In a Medical Malpractice Case What Does Standard of Care Mean?

Fairfax Injury Lawyer Brien Roche Addresses Medical Malpractice Standard of Care

Brien Roche

In a medical malpractice case what does standard of care mean is a question that should be understood and answered to the client’s satisfaction.  Standard of care loosely means the rule that applies to the healthcare provider’s conduct.  When I say “rule” I don’t mean necessarily a written rule.  Frequently the rule or standard of care is not written but rather is simply a product of one medical expert saying what the standard of care is. You need to understand also that the question of what is the standard of care that applies to your case may be disputed.  That is, the plaintiff may say the standard of care is “X”.  The defendant may say the standard of care is “Y”.  It then becomes a question for the jury or judge to decide what in fact is the standard of care that applies to this case and then also to determine whether or not the defendant violated that standard of care.

Medical Malpractice Standard of Care-National Standard

In general, standard of care is a standard or rule that applies based upon what the reasonably prudent practitioner in that particular field would do.  It is conceivable that the standard of care may vary from locality to locality.  It is also conceivable that the standard of care may vary from state to state.  In most medical specialties the standard of care is a national standard of care but it need not always be in all cases.

In order to establish that standard of care it is necessary in a medical malpractice case to retain a physician who has experience in that particular specialty to testify as to what the standard of care is that the defendant healthcare provider should have rendered.  Typically that expert would also testify as to whether or not the standard of care was then violated.

Medical Malpractice Standard of Care-Objective Standard

As you can see, the concept of standard of care is an important concept.  The standard of care is not necessarily what an individual physician thinks should be done in that case but rather it is a more objective sthttps://www.brienrochelaw.com/wp-admin/options-general.phpandard as to what the reasonably prudent practitioner would do in that circumstance.  In that sense the standard of care is referred to as being objective as opposed to subjective.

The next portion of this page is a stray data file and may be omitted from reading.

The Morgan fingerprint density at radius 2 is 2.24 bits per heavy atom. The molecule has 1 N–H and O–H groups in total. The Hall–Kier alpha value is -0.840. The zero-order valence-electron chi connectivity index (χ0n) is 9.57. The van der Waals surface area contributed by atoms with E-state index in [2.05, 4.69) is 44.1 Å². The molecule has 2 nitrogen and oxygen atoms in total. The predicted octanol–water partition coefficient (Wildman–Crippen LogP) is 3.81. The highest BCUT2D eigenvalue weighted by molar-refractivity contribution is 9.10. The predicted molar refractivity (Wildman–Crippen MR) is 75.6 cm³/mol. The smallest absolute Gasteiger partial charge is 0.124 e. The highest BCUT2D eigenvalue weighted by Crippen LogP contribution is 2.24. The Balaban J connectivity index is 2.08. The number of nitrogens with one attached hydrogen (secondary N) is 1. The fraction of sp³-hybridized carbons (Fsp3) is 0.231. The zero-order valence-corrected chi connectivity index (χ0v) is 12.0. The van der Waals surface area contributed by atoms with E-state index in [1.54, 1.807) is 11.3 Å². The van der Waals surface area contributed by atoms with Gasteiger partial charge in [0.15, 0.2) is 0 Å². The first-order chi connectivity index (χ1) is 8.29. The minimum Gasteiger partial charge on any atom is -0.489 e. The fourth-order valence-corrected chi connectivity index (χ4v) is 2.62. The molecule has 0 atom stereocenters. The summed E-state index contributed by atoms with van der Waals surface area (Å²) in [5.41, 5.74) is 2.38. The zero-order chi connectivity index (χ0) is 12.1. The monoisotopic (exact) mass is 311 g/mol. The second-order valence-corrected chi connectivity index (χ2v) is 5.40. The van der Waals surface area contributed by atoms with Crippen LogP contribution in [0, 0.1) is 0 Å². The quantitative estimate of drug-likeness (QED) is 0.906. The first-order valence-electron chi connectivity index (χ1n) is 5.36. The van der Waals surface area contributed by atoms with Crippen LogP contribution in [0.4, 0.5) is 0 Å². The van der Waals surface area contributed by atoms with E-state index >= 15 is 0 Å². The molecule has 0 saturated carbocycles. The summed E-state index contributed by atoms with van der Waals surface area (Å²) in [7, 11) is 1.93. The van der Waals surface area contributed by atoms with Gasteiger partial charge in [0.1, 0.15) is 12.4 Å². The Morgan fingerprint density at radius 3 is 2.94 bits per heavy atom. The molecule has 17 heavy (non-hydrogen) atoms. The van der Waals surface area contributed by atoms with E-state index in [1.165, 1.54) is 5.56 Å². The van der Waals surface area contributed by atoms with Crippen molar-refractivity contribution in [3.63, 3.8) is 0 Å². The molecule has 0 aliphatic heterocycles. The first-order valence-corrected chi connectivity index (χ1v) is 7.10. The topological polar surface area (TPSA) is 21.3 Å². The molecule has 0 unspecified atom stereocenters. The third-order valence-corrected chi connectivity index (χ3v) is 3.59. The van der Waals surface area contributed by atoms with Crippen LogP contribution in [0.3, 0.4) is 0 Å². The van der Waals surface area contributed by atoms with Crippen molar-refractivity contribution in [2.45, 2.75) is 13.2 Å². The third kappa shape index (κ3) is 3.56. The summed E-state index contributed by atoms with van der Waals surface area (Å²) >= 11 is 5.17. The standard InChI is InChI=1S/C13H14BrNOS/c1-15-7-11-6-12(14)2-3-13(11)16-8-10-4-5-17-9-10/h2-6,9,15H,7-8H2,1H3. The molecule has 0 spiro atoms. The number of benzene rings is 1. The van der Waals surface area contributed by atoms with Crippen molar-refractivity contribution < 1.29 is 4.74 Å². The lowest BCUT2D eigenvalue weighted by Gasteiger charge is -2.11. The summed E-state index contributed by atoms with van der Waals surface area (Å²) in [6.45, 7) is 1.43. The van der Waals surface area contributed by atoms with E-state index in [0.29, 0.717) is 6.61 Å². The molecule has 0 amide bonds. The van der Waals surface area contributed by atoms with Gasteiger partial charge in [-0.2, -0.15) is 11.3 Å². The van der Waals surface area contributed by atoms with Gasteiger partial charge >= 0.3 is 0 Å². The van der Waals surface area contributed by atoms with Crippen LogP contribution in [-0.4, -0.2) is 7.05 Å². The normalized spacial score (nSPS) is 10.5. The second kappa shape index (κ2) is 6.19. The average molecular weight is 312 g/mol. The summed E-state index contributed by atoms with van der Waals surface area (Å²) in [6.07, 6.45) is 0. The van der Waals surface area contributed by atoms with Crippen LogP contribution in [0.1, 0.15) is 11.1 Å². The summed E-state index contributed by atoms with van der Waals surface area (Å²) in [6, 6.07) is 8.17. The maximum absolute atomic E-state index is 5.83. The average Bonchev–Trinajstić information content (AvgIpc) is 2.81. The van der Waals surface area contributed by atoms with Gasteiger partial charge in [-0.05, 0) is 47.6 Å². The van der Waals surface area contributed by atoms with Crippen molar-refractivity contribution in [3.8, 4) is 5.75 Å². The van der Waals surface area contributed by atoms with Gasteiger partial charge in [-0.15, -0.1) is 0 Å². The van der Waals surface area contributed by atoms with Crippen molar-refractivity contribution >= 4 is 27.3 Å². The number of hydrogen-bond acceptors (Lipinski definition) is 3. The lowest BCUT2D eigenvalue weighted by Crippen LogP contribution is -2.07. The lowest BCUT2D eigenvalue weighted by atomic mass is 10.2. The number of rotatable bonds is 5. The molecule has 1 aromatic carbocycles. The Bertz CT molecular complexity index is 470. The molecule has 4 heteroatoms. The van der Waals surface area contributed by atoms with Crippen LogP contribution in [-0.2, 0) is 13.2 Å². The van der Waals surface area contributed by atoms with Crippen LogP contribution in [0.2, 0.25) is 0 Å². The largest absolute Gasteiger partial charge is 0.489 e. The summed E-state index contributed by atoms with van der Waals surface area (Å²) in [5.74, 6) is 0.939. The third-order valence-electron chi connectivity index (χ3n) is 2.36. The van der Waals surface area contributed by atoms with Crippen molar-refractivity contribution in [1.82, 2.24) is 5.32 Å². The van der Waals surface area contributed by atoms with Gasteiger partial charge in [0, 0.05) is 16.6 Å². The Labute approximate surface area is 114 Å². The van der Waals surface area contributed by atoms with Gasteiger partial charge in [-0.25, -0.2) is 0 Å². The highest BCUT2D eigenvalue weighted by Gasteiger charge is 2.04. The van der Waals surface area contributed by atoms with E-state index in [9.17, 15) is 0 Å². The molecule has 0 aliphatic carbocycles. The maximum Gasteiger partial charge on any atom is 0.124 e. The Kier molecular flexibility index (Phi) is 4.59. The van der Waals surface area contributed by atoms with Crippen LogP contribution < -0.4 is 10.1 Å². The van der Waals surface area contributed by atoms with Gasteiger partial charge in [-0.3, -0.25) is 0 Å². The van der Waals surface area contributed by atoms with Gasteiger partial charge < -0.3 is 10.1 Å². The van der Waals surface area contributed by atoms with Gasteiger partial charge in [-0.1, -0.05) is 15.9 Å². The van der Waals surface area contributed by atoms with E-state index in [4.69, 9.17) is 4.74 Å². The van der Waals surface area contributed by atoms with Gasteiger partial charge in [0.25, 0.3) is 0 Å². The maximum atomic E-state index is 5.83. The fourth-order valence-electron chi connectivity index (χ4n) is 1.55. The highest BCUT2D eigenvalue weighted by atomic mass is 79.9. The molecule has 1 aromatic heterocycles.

Practice Guidelines are established by a number of different entities in order to guide physicians and health care providers on how to deal with certain conditions. These guidelines can be helpful in a medical malpractice case but they can also be your worst enemy.

In any case the Plaintiff must be prepared to argue either why the guidelines are valid or, in some instances, why the guidelines are not valid if they are being used against the Plaintiff.

In 2010 the Affordable Care Act provided for the office of the Oregon Health Policy and Research to develop practice guidelines that would establish the legal standard of care and thereby potentially serve as a “safe harbor” for physicians.

Established Standards

Practice guidelines to some extent are governed by certain standards themselves as to their validity.  The Institute of Medicine which is part of the National Academies of Science lists several standards that practice guidelines should meet:

  • Transparency
  • Disclosure of any conflicts of interest
  • Identification of all developers
  • Systematic reviews
  • Adequacy of scientific basis
  • External review
  • Review and updating

The Agency for Health Care Research and Quality (AHRQ) maintains the national guideline clearinghouse which has over 2,400 practice guidelines prepared by 300 organizations.  Many of them are prepared by medical practice groups.

Practice Guidelines in Medical Malpractice

In the course of a medical malpractice action, the use of these practice guidelines need to be reviewed with several ideas in mind:

  • One of the most common shortcomings of these guidelines is the fact that they are frequently utilized after they are out of date.
  • Many of the guidelines are prepared by individuals who clearly have a financial conflict of interest.
  • One of the greatest flaws in guidelines is the lack of any scientific support for the actual guidelines themselves.  This is seen in the insufficient data and properly designed and conducted clinical trials.
  • The guidelines can also be attacked in that they do not provide for any degree of personalized medicine i.e., the guideline does not establish the standard of care for the particular case in question.

Good Samaritan Defense

The Good Samaritan defense is created by statutes that protect health care providers from medical malpractice claims where the provider is rendering emergency care in a non-hospital context.